Too much blue light can wreck your health, but lawyers can fight back.
There are a million reasons why the paperless, cloud-based office is good for lawyers. Our own studies showed a 67% increase in productivity through cloud-based case management software. Other research has found a digital, paperless office leads to “increased revenue, reduced cost and risk, increased profit, competitive advantage,” as well as “growth and sustainability.” And of course, it means fewer trees toppled for the sake of your legal briefs!
But those solutions also lead to more time spent at our computers and on our cell phones, and all that screen-time brings its own challenges. Recent health research has shed some light on one of them: the problems caused by blue light.
Blue Light & Your Health
Out of all the colors in the spectrum, what makes blue light special? It’s high energy light, with a short wavelength. This is also true of ultraviolet light, but our eyes absorb ultraviolet wavelengths at the front of the eye, while blue light passes on to the retina.
And once it gets there, it does some curious things. In addition to hitting our rods and cones, blue light also triggers an entirely different photoreceptor in the eye — not discovered until 1998 — called melanopsin retinal ganglion cells. These cells coordinate our daily circadian rhythms.
Blue light is a major signal for our deep body functions. And we’re seeing more of it than ever before. It glares out from our computers, phones, and TVs late into the night. The average adult now looks at screens for 9 and a half hours every day. The average attorney is surely higher than that.
So what does this mean for us?
During the day, blue light is good for us. It boosts our attention, shortens reaction times, and even improves our mood. The biggest source of daytime blue light is sunlight, and it serves us well to get a lot of it.
But at night, it’s a different story. Blue light directly affects how much melatonin our brains secrete. Seeing that light at night makes it harder to fall asleep, and decreases the quality of sleep that we do get.
Maybe this is one of the reasons that of all occupations, lawyers are the 2nd most sleep-deprived.
But it doesn’t just stop there.
Reduced melatonin causes tumors to grow more quickly, which is leading researchers to wonder if blue light is behind the increased cancer rates seen among people working night shifts. Nighttime workers also are more likely to suffer from diabetes, as their pancreas produces less insulin. And reduction in the hormone leptin, which causes us to feel full, leads them to higher obesity rates.
It’s still unclear what role blue light plays in these diseases, but its capacity to meddle with metabolism and hormone production makes it a serious suspect.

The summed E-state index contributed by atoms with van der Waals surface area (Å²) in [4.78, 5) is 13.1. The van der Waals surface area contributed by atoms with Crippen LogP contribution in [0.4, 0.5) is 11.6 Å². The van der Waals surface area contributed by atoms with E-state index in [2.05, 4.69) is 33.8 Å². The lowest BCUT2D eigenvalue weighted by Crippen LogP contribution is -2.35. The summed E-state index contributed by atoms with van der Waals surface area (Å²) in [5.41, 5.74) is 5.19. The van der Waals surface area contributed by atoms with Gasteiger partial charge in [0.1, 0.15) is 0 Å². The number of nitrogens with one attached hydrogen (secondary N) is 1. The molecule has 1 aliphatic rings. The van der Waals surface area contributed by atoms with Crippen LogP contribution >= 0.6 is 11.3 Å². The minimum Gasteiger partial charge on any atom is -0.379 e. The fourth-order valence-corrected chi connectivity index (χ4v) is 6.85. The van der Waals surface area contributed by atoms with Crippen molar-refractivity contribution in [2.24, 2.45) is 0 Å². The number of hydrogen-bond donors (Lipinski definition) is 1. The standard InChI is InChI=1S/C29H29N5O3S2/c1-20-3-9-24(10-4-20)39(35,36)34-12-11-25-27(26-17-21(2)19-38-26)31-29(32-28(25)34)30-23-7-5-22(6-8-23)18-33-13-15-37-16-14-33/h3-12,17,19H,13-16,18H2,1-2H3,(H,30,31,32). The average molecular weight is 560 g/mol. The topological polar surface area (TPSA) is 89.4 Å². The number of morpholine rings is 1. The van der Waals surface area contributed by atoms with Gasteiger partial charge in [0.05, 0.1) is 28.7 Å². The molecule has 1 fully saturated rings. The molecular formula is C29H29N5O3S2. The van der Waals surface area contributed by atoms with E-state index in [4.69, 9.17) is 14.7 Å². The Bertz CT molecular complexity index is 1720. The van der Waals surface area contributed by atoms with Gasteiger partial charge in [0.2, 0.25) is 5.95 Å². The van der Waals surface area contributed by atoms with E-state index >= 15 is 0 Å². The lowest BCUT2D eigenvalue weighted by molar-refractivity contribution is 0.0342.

Added to all the direct problems caused by nighttime blue light are the indirect effects. Since blue light at night makes us sleep less, it brings on another host of problems. Healthline sums up the alarming research on the maladies caused by sleep deprivation, including:
- Weakened memory
- Trouble with thinking and concentration
- Mood problems, including poor anger management, anxiety, and depression.
- More accidents and a loss of balance
- Weakened immunity
- High blood pressure
- Increased diabetes risk
- Weight gain
- Low sex drive
- Increased risk of heart disease
And of course, each of these problems have their own add-on side effects, meaning this can all lead to a run-away feedback loop of catastrophically bad health.
How to Fight
There is no reason it has to be this way. As long as life has existed, the cycles of daylight and darkness have been locked into place. Our species was clever enough to invent electric light. We can also figure out how to manage the negative health side effects of our invention.
Here’s how we can protect ourselves:
- For two to three hours before your bedtime, don’t look at screens. Prioritize other activities in that time, like reading or spending time with family and friends.
- But since we are all bound to break the no-screens-before-bed rule, install a blue-light filter on your devices. These are often free apps that will sync up with your geographic location to dim the blue light as the sun goes down. Research has shown these filters can improve sleep.
- If you’re stuck late in rooms with fluorescent lighting, you might want to buy some blue-filtering glasses.
- If you need to use a nightlight in your home, use a red light. Red light does the least damage to your circadian rhythms.
- Don’t miss out on bright, full-spectrum light during the day. Getting a healthy dose of blue light during the day can improve your mood and alertness, and prepare you for sleep later on.
With a little discipline, attorneys can relegate blue light to the daytime, where it belongs.